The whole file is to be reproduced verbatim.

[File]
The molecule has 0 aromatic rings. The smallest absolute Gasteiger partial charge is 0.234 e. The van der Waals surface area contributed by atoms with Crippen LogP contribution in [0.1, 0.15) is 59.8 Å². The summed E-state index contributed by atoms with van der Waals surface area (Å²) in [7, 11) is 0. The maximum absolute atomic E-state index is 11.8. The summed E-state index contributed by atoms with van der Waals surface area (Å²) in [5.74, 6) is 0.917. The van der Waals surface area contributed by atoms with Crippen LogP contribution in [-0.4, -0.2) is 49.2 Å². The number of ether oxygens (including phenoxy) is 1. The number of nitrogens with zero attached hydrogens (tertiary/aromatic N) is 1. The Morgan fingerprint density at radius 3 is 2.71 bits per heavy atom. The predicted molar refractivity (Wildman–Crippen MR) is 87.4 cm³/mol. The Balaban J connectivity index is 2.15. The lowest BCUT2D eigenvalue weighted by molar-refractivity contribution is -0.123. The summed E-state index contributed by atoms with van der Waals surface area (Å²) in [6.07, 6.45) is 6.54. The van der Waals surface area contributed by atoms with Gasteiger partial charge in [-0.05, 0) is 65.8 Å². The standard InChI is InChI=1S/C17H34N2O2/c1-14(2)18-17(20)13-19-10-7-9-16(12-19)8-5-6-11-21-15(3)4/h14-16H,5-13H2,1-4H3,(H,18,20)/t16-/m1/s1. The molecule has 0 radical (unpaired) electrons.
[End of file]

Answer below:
The molecule has 0 aromatic rings. The smallest absolute Gasteiger partial charge is 0.234 e. The van der Waals surface area contributed by atoms with Crippen LogP contribution in [0.1, 0.15) is 59.8 Å². The summed E-state index contributed by atoms with van der Waals surface area (Å²) in [7, 11) is 0. The maximum absolute atomic E-state index is 11.8. The summed E-state index contributed by atoms with van der Waals surface area (Å²) in [5.74, 6) is 0.917. The van der Waals surface area contributed by atoms with Crippen LogP contribution in [-0.4, -0.2) is 49.2 Å². The number of ether oxygens (including phenoxy) is 1. The number of nitrogens with zero attached hydrogens (tertiary/aromatic N) is 1. The Morgan fingerprint density at radius 3 is 2.71 bits per heavy atom. The predicted molar refractivity (Wildman–Crippen MR) is 87.4 cm³/mol. The Balaban J connectivity index is 2.15. The lowest BCUT2D eigenvalue weighted by molar-refractivity contribution is -0.123. The summed E-state index contributed by atoms with van der Waals surface area (Å²) in [6.07, 6.45) is 6.54. The van der Waals surface area contributed by atoms with Gasteiger partial charge in [-0.05, 0) is 65.8 Å². The standard InChI is InChI=1S/C17H34N2O2/c1-14(2)18-17(20)13-19-10-7-9-16(12-19)8-5-6-11-21-15(3)4/h14-16H,5-13H2,1-4H3,(H,18,20)/t16-/m1/s1. The molecule has 0 radical (unpaired) electrons.